My name is Jonene Ficklin, and I'm a full-time wife, mom, writer, and professional artist. I've been drawing since I was old enough to hold a pencil. I use colored pencils, oil paints, and watercolors. I love what I do!

Wednesday, January 12, 2011

Lesson 15 - Prismacolor apple

Drawing with Prismacolors requires that you add your colors layer by layer, or LAYERING.  I'll show you how to do it today with an apple. It isn't much different from Lesson 4 - Shading an apple. You still shade, you just add your colors in one at a time.

Here is a list of the pencils you'll need for this lesson:

French Grey 70%   1074
Dark Umber   947
Dark Brown   946
Light Umber   941
Yellow Ochre   942
Cream   914
Crimson Red   924
White 938
Sienna Brown 945
Colorless Blender 1077

New terms:
Layering (see above)
Saturation Level (explained in step 10)
Burnish (explained in step 10)

Okay, we'll start with a photo. I'm taking artistic liberties for the sake of keeping this simple and drawing only the apple and shadow, not the leaf. I am also drawing the apple on two surfaces, one smooth white heavy-weight paper, and a light pink mat board, so you can see the differences in technique. (Basically, with the white board, you use the white of the paper for the highlights. On a colored board, you add them with a white pencil.)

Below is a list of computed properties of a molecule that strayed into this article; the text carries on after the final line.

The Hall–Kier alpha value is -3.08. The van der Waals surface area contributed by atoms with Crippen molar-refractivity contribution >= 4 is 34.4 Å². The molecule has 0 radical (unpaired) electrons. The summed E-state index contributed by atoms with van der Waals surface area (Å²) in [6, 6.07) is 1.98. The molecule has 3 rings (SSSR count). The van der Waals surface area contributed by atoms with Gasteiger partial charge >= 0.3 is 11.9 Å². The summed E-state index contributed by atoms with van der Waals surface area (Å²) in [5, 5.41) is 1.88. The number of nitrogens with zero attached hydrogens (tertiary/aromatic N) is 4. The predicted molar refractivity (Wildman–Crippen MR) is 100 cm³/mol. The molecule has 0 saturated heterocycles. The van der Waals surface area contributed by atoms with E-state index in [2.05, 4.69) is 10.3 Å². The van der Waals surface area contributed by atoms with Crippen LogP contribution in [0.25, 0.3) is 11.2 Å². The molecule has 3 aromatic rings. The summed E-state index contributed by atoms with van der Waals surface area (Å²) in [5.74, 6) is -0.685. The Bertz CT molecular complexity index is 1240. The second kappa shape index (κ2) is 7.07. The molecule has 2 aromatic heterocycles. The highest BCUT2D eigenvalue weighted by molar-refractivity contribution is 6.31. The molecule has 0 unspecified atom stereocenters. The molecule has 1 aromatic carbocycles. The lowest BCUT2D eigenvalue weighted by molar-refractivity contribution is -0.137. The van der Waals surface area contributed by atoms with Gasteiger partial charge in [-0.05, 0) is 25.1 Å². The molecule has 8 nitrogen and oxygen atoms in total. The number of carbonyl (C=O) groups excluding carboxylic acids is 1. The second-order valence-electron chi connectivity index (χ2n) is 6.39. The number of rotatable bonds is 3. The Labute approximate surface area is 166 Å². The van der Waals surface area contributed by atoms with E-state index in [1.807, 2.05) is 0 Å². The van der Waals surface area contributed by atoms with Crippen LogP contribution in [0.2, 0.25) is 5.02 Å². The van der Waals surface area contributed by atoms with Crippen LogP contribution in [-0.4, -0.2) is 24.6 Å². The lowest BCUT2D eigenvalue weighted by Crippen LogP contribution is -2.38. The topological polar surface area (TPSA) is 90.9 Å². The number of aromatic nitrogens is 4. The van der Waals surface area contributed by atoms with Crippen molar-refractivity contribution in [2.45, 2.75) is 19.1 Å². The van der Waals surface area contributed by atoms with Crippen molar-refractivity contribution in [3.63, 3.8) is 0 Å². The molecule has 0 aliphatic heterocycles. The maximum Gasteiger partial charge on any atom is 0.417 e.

Step 1: Using your French Grey 70%, VERY lightly draw in your apple, stem, and shadow.

Step 2: On the white board, VERY lightly circle in all areas of highlight. I included the skiff of lighter area on the upper left of the apple, the areas of yellow behind and around the stem, and around the shiny highlight on the body of the apple.

(You can click on the pictures for a closer view.)

On the mat board, I roughed in the highlights with my White pencil.

Step 3: Using your Dark Umber, begin putting the darkest area of shadow directly beneath the apple.

Step 4: Fill in the rest of the shadow, but make it just slightly lighter than the area underneath the apple.

Step 5: Using Dark Brown, begin putting in the shadow on the apple. This is the first step of layering. You put all the shadows and highlights in, just like a black and white drawing. Colors come after.

Warning: Keep your strokes even and right next to each other as you shade. If you leave gaps between your pencil strokes, they will show up when you put the next layers on and it won't look as smooth.

Step 6: Finish your shading around all areas of the apple.

Step 7: Now that you have the basic shading down, we'll add the other colors (except red) seen in the apple. Don't put red down yet. Here, I added Light Umber to the lighter shaded areas, and Yellow Ochre to the yellowish areas.

Step 8: Now you're ready to work in the red. The main color should be almost your final step. As you lay in in, the other colors you put before will tint the red shade, showing shadow and variation of color. I put the first layer in lightly, using Crimson Red.

Step 9: I continue putting the red over everything except my white highlight and stem.